Editorial: Freelance writer, Daniel Dela Dunoo takes a look at what is required to be successful, taking inspiration from Napoleon Hill's quote, “Patience, persistence and perspiration make an unbeatable combination for success”
While a Marketing student about a decade ago, we were taught the 4 P’s in our first year and later taught the 7 P’s. This categorization made it much easier to remember the variables of what in Marketing parlance is termed the Marketing mix. Akin to the 4 P’s of the marketing mix is what the world renowned Best-selling motivational author, Napoleon Hill considers “an unbeatable combination for success” and which I prefer to term “the 3 P’s for success.” These include patience, persistence and perspiration as itemized by Napoleon Hill in the quote above. It is my candid opinion that the 3 P’s for success are non-negotiable and are an absolute necessity on the route to success. In as much as these traits are certainly not the only requirements for success, they are irreplaceable.
Success may mean different things to different people. However, for the purpose of clarity and in the context of this write-up, I wish to define success as completing an objective or reaching a goal. A young person who aims at becoming a millionaire at age forty and who eventually achieves it within the specified period of time may be considered to have succeeded. Another who dreams of graduating from the university with a degree in Law and who in time graduates with a degree in Law has in essence succeeded in reaching his or her goal. Success simply has to do with accomplishing ones dreams, goals and aspirations.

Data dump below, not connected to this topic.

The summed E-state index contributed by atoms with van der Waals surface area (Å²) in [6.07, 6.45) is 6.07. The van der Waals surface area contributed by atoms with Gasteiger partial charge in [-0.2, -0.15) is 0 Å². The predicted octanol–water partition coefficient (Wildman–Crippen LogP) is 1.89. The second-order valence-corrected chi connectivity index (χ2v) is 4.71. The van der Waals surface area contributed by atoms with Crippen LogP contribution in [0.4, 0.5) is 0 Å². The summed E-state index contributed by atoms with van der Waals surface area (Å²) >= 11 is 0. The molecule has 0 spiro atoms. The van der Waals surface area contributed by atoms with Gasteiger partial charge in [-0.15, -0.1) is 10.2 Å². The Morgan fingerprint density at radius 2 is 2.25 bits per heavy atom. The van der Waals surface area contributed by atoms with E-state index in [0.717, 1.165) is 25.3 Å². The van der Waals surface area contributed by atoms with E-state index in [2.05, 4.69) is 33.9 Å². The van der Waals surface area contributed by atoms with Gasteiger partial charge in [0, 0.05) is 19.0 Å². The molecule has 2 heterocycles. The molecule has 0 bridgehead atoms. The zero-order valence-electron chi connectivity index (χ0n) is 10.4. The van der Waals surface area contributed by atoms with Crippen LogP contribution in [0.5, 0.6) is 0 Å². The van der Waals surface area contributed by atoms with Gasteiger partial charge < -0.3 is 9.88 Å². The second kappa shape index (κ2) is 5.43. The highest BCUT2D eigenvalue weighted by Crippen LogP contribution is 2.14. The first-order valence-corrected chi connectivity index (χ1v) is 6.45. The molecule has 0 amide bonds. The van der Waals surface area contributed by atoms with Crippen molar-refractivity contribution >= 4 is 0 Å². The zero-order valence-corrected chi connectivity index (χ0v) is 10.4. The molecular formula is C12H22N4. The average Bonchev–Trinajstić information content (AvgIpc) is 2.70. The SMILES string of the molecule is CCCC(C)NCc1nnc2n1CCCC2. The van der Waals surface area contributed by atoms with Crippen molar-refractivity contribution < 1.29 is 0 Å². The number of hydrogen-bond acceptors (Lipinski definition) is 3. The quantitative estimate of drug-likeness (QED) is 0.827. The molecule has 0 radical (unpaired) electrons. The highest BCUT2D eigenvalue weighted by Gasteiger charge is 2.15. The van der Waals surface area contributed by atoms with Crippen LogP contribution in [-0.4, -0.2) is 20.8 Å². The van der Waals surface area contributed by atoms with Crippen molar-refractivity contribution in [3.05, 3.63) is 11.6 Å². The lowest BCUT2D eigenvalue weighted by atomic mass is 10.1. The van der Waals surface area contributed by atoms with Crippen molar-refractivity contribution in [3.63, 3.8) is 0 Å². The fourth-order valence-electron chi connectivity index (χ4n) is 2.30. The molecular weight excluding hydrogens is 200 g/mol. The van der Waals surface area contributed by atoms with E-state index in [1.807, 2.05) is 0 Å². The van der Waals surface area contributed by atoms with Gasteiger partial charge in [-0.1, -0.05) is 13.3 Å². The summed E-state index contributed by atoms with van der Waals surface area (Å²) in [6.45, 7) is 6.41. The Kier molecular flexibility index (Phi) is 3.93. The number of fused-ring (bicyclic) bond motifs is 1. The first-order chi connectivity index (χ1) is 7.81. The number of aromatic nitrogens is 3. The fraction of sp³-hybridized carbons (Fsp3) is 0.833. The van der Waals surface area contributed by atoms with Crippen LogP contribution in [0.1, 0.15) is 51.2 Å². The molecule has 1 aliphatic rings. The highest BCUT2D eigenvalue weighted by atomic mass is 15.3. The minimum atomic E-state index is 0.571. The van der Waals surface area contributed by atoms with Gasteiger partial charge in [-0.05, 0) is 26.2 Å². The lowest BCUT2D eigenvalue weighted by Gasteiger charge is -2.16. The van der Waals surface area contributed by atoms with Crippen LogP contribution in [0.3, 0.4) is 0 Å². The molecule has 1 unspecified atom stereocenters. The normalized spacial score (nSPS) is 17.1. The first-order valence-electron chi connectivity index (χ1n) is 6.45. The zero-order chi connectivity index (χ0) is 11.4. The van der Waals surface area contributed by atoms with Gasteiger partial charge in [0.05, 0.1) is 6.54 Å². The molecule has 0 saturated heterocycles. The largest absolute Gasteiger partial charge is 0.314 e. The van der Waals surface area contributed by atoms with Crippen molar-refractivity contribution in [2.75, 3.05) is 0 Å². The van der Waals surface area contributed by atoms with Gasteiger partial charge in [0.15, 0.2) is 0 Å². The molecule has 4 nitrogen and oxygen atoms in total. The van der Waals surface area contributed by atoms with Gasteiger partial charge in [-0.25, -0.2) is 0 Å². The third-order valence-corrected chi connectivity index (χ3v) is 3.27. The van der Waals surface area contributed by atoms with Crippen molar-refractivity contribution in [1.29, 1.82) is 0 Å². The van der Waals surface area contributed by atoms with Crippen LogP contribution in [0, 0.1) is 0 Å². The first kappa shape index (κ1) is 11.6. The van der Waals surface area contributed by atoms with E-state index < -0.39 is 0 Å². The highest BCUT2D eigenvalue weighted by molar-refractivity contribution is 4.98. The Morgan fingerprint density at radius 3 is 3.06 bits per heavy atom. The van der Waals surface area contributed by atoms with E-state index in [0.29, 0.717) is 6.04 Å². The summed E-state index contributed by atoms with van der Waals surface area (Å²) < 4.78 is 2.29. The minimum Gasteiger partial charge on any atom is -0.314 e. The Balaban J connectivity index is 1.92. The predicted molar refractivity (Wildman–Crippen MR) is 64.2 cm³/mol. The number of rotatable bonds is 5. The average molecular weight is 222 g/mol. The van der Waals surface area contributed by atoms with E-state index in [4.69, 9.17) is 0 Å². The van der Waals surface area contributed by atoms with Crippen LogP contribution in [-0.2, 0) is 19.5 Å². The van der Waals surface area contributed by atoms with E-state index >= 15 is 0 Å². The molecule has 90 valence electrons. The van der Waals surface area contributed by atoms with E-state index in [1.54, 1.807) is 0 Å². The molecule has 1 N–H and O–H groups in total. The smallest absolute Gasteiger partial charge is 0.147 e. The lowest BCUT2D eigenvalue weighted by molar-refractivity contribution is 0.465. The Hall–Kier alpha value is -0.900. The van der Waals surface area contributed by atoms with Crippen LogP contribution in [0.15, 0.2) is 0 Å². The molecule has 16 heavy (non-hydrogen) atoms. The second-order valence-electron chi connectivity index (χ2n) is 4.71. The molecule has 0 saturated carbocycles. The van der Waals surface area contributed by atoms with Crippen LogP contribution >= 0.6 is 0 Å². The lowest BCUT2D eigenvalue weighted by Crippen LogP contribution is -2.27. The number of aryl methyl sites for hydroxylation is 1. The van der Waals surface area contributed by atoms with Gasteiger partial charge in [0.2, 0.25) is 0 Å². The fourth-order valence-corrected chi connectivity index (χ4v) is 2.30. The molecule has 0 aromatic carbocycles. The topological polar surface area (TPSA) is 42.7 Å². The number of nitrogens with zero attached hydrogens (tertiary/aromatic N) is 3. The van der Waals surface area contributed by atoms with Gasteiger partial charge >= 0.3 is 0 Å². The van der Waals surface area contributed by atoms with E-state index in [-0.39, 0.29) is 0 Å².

It was Jean-Jacques Rousseau, the Genevan philosopher, writer and composer who once rightly noted: “Patience is bitter, but its fruits are sweet.” This is exemplified in vivid terms in the occupation of farming. Farmers plant their crops with expectation of a harvest but also with the understanding that they will have to wait for weeks, months or even years, depending on the kind of crops planted. They thus plant their crops and provide the necessary care while they wait patiently for harvest time. It will be mission aborted and certainly a misnomer should a cultivator of Chinese bamboo trees destroy what he or she has planted (while still below the earth surface) with the pretext that the trees he or she planted are not growing or that they are taking too long to grow. It is common knowledge that the Chinese bamboo takes a couple of years to as much as shot out of the ground, let alone grow into maturity. The point of this illustration is to drum home the fact that in life, any accomplishment of significance takes time; sometimes longer than one may expect. This makes patience a necessity, less great dreams are aborted. Thomas Alva Edison once noted: “Many of life’s failures are people who did not realize how close they were to success when they gave up.” If only they had been a little more patient. Anold H. Glasow made an insightful and brilliant observation when he stated: “The key to everything is patience. You get the chicken by hatching the egg, not by smashing it.”